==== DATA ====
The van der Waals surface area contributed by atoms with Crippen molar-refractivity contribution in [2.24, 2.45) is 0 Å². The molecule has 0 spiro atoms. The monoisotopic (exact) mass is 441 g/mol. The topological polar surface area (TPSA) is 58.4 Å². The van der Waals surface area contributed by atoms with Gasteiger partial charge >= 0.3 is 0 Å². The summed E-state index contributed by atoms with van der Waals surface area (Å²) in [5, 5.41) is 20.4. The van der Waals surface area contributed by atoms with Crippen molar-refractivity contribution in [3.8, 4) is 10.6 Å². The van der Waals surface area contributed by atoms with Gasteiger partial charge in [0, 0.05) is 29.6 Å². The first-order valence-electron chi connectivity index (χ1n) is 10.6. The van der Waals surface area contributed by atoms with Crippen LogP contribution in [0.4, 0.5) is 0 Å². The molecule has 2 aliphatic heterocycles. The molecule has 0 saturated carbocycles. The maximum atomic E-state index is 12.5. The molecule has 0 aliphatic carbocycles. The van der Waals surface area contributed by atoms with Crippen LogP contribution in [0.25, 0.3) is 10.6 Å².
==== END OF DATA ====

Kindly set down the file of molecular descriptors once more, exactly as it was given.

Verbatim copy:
The van der Waals surface area contributed by atoms with Crippen molar-refractivity contribution in [2.24, 2.45) is 0 Å². The molecule has 0 spiro atoms. The monoisotopic (exact) mass is 441 g/mol. The topological polar surface area (TPSA) is 58.4 Å². The van der Waals surface area contributed by atoms with Gasteiger partial charge >= 0.3 is 0 Å². The summed E-state index contributed by atoms with van der Waals surface area (Å²) in [5, 5.41) is 20.4. The van der Waals surface area contributed by atoms with Crippen molar-refractivity contribution in [3.8, 4) is 10.6 Å². The van der Waals surface area contributed by atoms with Gasteiger partial charge in [0, 0.05) is 29.6 Å². The first-order valence-electron chi connectivity index (χ1n) is 10.6. The van der Waals surface area contributed by atoms with Crippen LogP contribution in [0.4, 0.5) is 0 Å². The molecule has 2 aliphatic heterocycles. The molecule has 0 saturated carbocycles. The maximum atomic E-state index is 12.5. The molecule has 0 aliphatic carbocycles. The van der Waals surface area contributed by atoms with Crippen LogP contribution in [0.25, 0.3) is 10.6 Å².